Civet coffee, also known as Kopi Luwak (Indonesian for “civet coffee”), is an unusual luxury type of coffee produced by harvesting coffee beans from the dung of the Asian palm civet. Civet coffee is currently the most expensive type of coffee in the world.
The civet is a small cat-like animal (they belong to the same suborder, but not the same family) native to several regions of Asia, including China and Southeast Asia. It weighs about seven pounds, is two feet long, and eats predominantly fruits and small animals like insects. In some areas, like Sri Lanka, the civet is regarded as a nuisance animal, somewhat analogous to the North American raccoon. One of the palm civet’s favourite foods is the coffee bean – which is, ultimately, why civet coffee exists.
Civets eat the coffee beans, and then pass them in their dung or feces in the form of largely undigested clumps. Civet coffee collectors then collect the dung, wash and dry it, and parcel it for sale. The civets can eat and process any form of coffee, so there is not a specific taste or type of coffee produced by this method – for example, arabica, robusta, and other coffee plants could be processed in the same manner. However, coffee connoisseurs agree that civet coffee lacks the usual bitterness of coffee, has a characteristically rich aroma, and is thick. Medical researchers have confirmed that when properly washed civet coffee is quite safe for human consumption, despite the unorthodox and somewhat disturbing manner of its cultivation.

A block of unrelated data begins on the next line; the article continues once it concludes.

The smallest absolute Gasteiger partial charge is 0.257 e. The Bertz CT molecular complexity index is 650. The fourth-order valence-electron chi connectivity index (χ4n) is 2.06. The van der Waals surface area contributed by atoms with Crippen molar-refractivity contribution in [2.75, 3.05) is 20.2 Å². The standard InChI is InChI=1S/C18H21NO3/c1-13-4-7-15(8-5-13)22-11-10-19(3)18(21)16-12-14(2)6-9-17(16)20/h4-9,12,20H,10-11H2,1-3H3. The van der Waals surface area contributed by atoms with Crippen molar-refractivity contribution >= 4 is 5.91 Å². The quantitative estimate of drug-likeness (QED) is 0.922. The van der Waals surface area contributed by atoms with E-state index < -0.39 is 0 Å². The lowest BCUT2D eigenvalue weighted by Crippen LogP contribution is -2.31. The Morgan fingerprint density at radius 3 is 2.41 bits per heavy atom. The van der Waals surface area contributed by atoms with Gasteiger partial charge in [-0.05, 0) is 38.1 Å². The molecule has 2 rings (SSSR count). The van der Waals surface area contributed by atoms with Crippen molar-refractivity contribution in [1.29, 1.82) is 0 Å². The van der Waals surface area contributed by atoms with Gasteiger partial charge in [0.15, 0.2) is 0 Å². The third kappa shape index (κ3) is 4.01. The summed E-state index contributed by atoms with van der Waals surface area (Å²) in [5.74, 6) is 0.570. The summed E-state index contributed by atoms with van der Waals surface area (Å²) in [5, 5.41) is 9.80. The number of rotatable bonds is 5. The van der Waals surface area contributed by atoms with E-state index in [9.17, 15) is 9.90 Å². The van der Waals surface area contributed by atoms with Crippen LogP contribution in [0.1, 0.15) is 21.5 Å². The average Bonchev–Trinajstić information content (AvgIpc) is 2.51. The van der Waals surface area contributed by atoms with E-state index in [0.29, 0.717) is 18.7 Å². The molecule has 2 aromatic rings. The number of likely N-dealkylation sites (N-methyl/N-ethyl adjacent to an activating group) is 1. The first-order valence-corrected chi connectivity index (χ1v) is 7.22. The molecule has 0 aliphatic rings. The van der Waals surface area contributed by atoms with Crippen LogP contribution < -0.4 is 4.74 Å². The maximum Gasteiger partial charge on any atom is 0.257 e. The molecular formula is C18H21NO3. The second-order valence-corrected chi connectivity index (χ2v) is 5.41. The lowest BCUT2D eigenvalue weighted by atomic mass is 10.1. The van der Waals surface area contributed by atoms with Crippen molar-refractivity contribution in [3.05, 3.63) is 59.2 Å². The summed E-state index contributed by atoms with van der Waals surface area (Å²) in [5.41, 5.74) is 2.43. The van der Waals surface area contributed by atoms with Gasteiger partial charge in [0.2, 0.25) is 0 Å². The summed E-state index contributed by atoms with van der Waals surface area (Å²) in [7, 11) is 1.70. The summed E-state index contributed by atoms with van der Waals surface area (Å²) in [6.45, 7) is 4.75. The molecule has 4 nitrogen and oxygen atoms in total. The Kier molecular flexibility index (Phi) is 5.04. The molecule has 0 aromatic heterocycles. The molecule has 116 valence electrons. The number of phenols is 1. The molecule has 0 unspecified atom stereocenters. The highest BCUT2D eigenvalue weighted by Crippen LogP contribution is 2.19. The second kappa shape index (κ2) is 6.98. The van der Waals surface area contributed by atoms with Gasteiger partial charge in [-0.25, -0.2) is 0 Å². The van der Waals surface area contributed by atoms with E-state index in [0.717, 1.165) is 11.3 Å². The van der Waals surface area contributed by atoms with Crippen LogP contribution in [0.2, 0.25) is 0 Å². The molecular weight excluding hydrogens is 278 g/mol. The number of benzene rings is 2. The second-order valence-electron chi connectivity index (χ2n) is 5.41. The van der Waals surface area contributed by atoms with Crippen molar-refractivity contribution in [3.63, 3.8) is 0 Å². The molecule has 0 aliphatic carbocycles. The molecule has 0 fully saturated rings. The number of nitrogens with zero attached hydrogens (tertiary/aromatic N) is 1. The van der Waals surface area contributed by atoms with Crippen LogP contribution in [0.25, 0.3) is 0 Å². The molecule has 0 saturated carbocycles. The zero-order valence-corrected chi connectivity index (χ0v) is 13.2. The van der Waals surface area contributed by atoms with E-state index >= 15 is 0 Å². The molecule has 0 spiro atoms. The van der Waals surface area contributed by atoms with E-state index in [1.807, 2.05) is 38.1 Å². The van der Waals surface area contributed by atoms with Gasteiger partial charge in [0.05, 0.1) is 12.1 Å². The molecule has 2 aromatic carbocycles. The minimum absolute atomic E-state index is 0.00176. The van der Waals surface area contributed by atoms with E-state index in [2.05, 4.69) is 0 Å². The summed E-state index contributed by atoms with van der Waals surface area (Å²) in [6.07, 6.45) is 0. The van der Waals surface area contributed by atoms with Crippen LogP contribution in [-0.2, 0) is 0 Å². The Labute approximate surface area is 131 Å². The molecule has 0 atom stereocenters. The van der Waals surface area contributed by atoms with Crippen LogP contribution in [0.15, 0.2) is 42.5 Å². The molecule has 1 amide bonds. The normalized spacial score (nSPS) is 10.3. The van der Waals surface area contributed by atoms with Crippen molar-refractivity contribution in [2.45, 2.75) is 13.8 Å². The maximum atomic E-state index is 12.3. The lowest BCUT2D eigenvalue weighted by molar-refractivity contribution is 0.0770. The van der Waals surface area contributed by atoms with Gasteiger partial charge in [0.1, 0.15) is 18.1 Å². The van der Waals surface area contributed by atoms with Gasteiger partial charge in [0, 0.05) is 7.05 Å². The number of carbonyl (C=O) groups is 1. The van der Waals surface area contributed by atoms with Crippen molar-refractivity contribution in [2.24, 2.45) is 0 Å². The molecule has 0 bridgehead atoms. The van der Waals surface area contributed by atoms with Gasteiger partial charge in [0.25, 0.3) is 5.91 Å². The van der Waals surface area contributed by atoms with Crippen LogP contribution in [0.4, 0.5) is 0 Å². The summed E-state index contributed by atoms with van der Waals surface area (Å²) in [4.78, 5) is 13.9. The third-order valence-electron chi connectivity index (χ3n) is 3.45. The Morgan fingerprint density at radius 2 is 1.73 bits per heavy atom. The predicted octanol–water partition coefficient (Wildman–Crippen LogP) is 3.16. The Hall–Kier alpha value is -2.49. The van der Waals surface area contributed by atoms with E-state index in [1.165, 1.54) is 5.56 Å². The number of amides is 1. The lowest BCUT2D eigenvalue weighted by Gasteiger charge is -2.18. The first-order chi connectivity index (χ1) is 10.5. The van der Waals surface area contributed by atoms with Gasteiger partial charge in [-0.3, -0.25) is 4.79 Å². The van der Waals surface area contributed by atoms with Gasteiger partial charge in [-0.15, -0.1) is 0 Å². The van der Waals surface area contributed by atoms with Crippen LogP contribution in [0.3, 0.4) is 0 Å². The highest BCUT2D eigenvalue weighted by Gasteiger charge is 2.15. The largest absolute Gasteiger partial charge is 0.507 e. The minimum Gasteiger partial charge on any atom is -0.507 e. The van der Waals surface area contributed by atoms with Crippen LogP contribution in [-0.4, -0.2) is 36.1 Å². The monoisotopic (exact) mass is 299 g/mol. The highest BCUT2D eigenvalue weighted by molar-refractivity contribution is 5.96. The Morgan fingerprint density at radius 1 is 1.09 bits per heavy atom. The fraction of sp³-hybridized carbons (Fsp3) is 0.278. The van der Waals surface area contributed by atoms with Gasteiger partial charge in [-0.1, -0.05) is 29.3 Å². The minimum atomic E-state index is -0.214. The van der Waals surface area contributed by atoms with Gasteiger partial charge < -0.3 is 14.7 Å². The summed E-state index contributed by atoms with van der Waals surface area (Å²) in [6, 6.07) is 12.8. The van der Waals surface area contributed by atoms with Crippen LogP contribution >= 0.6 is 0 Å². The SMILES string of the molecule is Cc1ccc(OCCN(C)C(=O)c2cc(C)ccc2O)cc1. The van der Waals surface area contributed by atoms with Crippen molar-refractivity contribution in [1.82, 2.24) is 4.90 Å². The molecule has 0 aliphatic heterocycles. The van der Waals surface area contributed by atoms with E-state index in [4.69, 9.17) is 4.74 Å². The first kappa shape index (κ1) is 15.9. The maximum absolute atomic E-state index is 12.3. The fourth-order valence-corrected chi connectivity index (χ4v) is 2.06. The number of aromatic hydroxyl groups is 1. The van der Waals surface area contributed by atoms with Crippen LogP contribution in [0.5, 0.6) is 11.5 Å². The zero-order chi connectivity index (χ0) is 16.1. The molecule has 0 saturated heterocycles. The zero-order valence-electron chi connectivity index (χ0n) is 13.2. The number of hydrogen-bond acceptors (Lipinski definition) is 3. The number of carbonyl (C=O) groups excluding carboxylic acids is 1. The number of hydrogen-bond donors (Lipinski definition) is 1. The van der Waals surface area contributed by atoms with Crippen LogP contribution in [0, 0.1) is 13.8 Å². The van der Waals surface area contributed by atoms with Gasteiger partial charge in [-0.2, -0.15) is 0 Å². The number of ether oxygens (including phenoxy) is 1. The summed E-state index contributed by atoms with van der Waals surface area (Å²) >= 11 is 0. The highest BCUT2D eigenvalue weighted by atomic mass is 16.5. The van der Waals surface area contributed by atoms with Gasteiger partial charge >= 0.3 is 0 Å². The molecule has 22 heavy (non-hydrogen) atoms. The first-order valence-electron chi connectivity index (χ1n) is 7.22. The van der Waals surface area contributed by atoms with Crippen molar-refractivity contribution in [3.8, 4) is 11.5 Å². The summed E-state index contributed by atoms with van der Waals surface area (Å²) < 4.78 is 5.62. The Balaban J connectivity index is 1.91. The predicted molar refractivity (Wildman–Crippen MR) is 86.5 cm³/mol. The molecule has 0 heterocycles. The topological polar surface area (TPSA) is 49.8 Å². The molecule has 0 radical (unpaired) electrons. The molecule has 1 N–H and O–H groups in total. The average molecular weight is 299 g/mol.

For the moment, civet coffee is a luxury coffee and is the world’s most expensive coffee. Most production is centered in Sumatra, Indonesia, and most production is done using caged civets living on farms. This coffee is typically available for several hundred dollars per pound. There are also synthetic civet coffees (attempting to imitate the civet’s digestive process without using the animal itself) available for a fraction of the cost, as well as authentic civet coffees (made using dung painstakingly collected from wild animals living in their natural environment) available at far higher prices.
There are also several related products. Weasel coffee is a Vietnamese-to-English translation of the same product, which is more likely to be a synthetic form. In addition, kopi muncak is a related product which is made in a similar fashion, except by collecting the dung of the muncak, a small species of deer also found in Southeast Asia.